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Martin Kevorkian, Chair CAL 226, Mailcode B5000, Austin, TX 78712 • 512-471-4991

Spring 2008

E 344L • Lend Me Your Ears- Honors

Unique Days Time Location Instructor
35160 MW
3:00 PM-4:30 PM
UTC 4.114
Heinzelman, K

Course Description

A poem, we're told, is "a speaking picture" (ut pictura poesis); a poet is "a man speaking to men" (as in Wordsworth's somewhat gender-based formulation). But how do poems speak? How do dead letters on a white page attain voice? How is "voice" performed in the reading of poetry? Of a poem that one likes one might say, "It speaks to me," but what exactly do we hear when we hear a poem? And why are there so many poems that seem merely noisy, opaque, elusive, and impenetrable? The subject of this class is the performance of voice in poetry so as to hear more poems more clearly. Indirectly, the course engages the pertinence of performance theory to the study of poetry, the role of music (whether metaphorical or actual) in the evolution of the lyric, and the ongoing historical quandary of the place of orality in literacy-based or textual (or, increasingly in our own time, visual) cultures.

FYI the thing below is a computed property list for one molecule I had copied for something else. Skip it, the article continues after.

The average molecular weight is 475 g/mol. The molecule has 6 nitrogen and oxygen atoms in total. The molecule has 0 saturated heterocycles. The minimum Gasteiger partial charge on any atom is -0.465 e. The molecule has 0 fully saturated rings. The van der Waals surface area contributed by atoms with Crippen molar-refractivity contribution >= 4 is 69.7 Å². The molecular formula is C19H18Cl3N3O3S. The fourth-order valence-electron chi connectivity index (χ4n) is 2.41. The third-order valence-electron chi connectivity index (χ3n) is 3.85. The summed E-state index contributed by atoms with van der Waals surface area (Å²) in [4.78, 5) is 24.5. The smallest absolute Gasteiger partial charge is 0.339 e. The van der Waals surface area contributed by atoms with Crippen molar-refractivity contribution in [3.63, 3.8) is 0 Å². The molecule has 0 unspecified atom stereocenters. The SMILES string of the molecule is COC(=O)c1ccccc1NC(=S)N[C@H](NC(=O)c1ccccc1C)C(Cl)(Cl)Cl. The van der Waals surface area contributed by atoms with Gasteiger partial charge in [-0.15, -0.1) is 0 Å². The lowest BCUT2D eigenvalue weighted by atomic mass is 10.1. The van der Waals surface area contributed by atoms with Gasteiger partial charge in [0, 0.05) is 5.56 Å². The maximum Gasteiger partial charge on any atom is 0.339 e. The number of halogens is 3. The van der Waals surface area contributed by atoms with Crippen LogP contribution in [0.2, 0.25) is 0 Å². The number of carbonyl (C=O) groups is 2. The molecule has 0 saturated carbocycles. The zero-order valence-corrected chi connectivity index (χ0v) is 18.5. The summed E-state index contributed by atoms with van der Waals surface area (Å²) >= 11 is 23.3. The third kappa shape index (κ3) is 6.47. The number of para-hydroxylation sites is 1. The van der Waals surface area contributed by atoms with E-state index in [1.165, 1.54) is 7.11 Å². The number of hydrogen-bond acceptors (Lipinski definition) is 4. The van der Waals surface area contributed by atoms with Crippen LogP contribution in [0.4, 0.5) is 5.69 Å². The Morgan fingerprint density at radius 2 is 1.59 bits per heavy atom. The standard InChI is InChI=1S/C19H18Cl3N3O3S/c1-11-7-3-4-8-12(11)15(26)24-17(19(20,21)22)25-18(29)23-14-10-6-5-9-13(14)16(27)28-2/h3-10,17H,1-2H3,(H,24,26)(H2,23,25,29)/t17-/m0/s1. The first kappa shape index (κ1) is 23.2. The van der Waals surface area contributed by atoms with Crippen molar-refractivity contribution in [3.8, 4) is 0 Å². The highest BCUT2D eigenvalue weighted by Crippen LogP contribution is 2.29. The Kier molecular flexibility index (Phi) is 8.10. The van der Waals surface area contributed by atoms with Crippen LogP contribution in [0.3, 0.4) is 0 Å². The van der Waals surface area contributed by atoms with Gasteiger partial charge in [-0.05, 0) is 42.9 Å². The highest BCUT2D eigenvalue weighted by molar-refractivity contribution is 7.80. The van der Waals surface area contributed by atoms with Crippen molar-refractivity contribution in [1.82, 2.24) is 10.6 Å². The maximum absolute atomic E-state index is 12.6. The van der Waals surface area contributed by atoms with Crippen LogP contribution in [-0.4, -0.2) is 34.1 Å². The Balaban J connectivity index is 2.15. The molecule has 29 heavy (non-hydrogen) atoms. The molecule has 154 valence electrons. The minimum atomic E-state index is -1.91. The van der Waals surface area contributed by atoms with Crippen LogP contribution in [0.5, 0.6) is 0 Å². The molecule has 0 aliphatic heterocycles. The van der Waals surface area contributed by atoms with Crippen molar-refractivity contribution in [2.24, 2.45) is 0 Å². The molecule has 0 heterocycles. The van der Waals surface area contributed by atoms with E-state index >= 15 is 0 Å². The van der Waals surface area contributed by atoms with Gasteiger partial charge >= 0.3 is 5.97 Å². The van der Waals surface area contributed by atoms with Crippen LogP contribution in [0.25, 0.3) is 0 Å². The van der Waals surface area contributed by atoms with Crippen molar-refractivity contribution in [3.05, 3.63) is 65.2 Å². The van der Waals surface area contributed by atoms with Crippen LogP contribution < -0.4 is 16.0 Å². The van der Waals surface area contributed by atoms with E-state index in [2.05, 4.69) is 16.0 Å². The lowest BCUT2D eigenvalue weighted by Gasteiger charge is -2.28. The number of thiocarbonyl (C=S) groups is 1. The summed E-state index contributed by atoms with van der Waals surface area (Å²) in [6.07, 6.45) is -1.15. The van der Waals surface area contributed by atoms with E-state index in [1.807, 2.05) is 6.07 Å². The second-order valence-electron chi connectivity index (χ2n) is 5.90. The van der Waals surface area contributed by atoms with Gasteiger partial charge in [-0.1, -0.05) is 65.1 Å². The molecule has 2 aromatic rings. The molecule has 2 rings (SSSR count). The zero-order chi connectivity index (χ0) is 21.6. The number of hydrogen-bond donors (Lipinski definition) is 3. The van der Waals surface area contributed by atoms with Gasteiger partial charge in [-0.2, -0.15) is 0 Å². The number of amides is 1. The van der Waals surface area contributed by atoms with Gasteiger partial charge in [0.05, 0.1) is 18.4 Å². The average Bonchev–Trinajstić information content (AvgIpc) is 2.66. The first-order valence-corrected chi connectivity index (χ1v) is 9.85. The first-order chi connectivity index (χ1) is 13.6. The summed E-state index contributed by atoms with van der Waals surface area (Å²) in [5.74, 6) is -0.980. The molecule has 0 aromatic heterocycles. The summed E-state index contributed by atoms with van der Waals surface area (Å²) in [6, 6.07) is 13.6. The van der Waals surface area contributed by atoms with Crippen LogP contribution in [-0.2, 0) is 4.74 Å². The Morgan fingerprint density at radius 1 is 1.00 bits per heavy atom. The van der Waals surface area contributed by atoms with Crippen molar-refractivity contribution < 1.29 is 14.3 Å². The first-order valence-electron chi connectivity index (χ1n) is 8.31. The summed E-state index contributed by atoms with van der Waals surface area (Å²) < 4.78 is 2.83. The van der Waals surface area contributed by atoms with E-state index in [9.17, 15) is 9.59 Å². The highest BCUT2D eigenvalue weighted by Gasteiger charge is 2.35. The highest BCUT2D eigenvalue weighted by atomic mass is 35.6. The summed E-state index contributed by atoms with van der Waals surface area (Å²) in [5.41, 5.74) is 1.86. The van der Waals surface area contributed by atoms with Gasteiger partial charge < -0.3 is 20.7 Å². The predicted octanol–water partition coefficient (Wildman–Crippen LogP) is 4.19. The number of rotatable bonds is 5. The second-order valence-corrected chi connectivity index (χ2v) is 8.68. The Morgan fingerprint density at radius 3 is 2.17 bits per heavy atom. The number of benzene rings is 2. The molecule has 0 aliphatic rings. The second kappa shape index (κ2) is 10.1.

Grading Policy

3-5 papers totaling 16-20 typed pages, an assortment of exercises involving the speaking of poetry and the evaluation of that performance.

Papers 50%
Attendance, participation, etc. 50%

Texts

The Wadsworth Anthology of Poetry, ed. Jay Parini, plus assorted handouts

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